“My daughter is a student at Wahredua High,” Joyce said, indicating a girl near the podium. The girl was stout, and she had black, frizzy hair and a bad complexion. She’d taken a page from her mother’s book; her makeup aimed for Vogue, but it had ended up closer to Mad Magazine. “And my husband and I are alumni.” Her husband, seated next to the girl, had to be in his mid-forties. His face had something too pathetic to be called a beard, and he’d squeezed himself into a turquoise knit polo and cargo shorts—Hazard assumed that since the Pope wasn’t in attendance, pants were optional. “It makes me sad to see how far this institution has fallen. I’m ashamed of what these men and women are doing to our community.”

 “Bitch,” Dulac whispered.

 Hazard glanced over. Darnell had a hand on Dulac’s arm, but the detective ignored him. Something—anger?—pinched his face, and his hands were curled into fists so tightly that his knuckles blanched. Hazard was about to ask Dulac to be quiet, but then harsh breathing made him turn his head. Nico was pushing back shaggy hair. Sweat dotted his forehead, and under the coppery tone to his skin, he looked pale.

 “Are you—” Hazard started to ask.

 Nico cut him off with a violent shake of his head.

 “Come on,” Cora whispered. “I need some air.”

 After a moment, Nico nodded, and he stumbled along with her as they forced a path through the crowd. Cora cast a backward glance, and Hazard didn’t need a cue card to know what that meant; Nico’s panic attacks had been getting worse.

 “She’s a fucking bitch,” Dulac whispered a little more loudly. The two women clutching hands turned to glare at him, and Hazard glared back until they looked away.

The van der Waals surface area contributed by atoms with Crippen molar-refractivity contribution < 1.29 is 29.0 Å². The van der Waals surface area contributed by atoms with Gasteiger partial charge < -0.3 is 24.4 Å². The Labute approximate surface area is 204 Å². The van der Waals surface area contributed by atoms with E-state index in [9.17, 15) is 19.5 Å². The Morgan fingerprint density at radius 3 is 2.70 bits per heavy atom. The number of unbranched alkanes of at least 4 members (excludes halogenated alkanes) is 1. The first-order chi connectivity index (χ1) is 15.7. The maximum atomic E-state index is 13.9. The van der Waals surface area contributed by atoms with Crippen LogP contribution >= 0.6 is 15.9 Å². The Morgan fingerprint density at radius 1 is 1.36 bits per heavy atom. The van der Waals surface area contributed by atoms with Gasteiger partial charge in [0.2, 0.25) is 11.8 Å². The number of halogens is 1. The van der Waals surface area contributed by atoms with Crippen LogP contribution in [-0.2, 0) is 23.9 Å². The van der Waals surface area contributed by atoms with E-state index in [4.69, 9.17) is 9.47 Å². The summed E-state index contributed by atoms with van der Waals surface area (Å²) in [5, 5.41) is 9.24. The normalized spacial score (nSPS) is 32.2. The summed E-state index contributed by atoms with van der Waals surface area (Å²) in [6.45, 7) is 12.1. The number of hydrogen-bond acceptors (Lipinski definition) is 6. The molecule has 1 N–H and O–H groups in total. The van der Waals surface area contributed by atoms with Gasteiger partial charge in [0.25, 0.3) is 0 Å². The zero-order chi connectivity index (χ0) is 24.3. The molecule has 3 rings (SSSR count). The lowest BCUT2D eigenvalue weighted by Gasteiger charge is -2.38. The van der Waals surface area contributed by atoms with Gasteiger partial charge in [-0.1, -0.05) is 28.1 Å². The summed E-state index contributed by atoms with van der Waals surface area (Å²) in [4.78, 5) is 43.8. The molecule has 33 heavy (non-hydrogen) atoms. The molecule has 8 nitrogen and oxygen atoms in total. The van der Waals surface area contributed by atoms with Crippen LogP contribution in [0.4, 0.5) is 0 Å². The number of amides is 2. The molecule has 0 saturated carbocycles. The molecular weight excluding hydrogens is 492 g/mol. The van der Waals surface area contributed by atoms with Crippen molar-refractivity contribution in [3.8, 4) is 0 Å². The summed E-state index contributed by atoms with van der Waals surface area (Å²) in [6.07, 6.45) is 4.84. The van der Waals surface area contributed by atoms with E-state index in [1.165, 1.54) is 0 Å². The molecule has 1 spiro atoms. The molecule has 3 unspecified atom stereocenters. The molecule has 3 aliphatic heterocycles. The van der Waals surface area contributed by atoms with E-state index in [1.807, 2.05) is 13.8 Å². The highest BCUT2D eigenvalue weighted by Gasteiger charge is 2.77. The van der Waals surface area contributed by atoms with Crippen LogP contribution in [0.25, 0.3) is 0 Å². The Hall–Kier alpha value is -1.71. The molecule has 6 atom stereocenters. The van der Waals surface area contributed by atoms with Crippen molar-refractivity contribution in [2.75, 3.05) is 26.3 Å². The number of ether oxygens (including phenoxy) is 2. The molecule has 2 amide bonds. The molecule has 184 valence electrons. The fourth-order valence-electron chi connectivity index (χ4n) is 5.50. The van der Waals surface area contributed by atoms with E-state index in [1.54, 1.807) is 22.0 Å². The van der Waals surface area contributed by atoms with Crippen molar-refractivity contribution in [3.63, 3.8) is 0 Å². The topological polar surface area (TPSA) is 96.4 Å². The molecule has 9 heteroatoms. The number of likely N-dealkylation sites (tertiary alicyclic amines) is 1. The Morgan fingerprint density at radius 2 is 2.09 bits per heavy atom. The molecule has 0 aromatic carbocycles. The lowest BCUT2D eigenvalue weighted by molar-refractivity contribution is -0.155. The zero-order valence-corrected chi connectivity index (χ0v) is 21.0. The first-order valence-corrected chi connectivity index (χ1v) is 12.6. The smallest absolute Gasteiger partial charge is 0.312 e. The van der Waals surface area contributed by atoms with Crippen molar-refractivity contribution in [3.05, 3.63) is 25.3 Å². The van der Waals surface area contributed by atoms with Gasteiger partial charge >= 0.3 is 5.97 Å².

“She’s full of it,” Noah whispered. “She’s just doing this for the attention.”

 Rebeca made a disagreeing noise. “I got into that ‘concerned parents’ group for a few days.” She drew the air quotes with her fingers. “The one they have on Facebook. That was how long it took them to drill down into my profile and realize I was a crazy liberal. I don’t think they’re doing it for the attention, at least, not all of them. Some of those people are legit nuts.”

 “And that’s a public health expert’s opinion,” Noah said with a grin.

 “We have to face an ugly truth,” Joyce said, her voice booming over the speakers with new volume. “And the truth is that the adults we have entrusted our children to are peddling pornography.”

 A ripple went through the crowd, and in its wake, an ugly murmur. The man in the CONSECUTIVE CHAMPIONS shirt leaned forward like he was at a dog fight.

 “They are using that pornography to warp our children’s minds. They are using it to groom them for sexual predators.”

 “Fucking bullshit,” Dulac muttered. His mouth was white on one side where he was biting it. “I fucking love that book.”

 “This man is part of that. He’s preparing to deliver our children up to pedophiles.”

 Another ugly shiver went through the throng, and Hazard felt it, saw it, something stirring and stretching—this crowd was about to become a mob. When Joyce turned to point behind her, everyone followed her finger.

 Theo Stratford was around Hazard’s age. He was a good-looking man, built wide across the shoulders, with strawberry-blond hair tied up in a bun as a concession to the formality of the evening. He had a heavy beard, and it accented his jaw and his cheekbones. He kept his face neutral, but he had one hand wrapped around a hardback book, and even from across the room Hazard could see the strain there.